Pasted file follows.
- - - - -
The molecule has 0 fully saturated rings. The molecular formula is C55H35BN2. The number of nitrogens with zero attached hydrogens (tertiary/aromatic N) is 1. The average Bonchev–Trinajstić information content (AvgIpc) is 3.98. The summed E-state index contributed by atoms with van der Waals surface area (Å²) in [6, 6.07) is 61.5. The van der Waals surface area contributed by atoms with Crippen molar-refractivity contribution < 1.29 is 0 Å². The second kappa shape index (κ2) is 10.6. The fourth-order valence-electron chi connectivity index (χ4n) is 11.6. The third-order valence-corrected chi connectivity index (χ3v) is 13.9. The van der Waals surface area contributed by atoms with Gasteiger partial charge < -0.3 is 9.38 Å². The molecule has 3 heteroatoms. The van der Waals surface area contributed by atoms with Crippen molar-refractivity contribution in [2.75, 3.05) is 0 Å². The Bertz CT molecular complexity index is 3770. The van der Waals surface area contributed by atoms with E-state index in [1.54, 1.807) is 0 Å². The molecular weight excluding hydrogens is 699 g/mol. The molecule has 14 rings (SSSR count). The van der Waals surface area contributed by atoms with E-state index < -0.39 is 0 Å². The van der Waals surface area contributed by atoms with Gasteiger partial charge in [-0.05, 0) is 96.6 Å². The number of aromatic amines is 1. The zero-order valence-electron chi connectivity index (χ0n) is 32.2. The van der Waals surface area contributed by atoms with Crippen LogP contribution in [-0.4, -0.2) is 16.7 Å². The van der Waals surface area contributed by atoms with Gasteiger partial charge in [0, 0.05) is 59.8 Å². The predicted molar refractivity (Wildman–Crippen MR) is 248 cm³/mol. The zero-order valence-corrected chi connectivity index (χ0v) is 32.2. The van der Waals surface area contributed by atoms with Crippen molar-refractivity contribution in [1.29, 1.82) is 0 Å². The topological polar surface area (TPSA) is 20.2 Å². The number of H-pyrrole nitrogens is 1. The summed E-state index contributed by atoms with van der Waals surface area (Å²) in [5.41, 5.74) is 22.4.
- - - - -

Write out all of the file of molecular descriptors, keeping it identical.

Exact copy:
The molecule has 0 fully saturated rings. The molecular formula is C55H35BN2. The number of nitrogens with zero attached hydrogens (tertiary/aromatic N) is 1. The average Bonchev–Trinajstić information content (AvgIpc) is 3.98. The summed E-state index contributed by atoms with van der Waals surface area (Å²) in [6, 6.07) is 61.5. The van der Waals surface area contributed by atoms with Crippen molar-refractivity contribution < 1.29 is 0 Å². The second kappa shape index (κ2) is 10.6. The fourth-order valence-electron chi connectivity index (χ4n) is 11.6. The third-order valence-corrected chi connectivity index (χ3v) is 13.9. The van der Waals surface area contributed by atoms with Gasteiger partial charge < -0.3 is 9.38 Å². The molecule has 3 heteroatoms. The van der Waals surface area contributed by atoms with Crippen molar-refractivity contribution in [2.75, 3.05) is 0 Å². The Bertz CT molecular complexity index is 3770. The van der Waals surface area contributed by atoms with E-state index in [1.54, 1.807) is 0 Å². The molecular weight excluding hydrogens is 699 g/mol. The molecule has 14 rings (SSSR count). The van der Waals surface area contributed by atoms with E-state index < -0.39 is 0 Å². The van der Waals surface area contributed by atoms with Gasteiger partial charge in [-0.05, 0) is 96.6 Å². The number of aromatic amines is 1. The zero-order valence-electron chi connectivity index (χ0n) is 32.2. The van der Waals surface area contributed by atoms with Crippen LogP contribution in [-0.4, -0.2) is 16.7 Å². The van der Waals surface area contributed by atoms with Gasteiger partial charge in [0, 0.05) is 59.8 Å². The predicted molar refractivity (Wildman–Crippen MR) is 248 cm³/mol. The zero-order valence-corrected chi connectivity index (χ0v) is 32.2. The van der Waals surface area contributed by atoms with Crippen molar-refractivity contribution in [1.29, 1.82) is 0 Å². The topological polar surface area (TPSA) is 20.2 Å². The number of H-pyrrole nitrogens is 1. The summed E-state index contributed by atoms with van der Waals surface area (Å²) in [5.41, 5.74) is 22.4.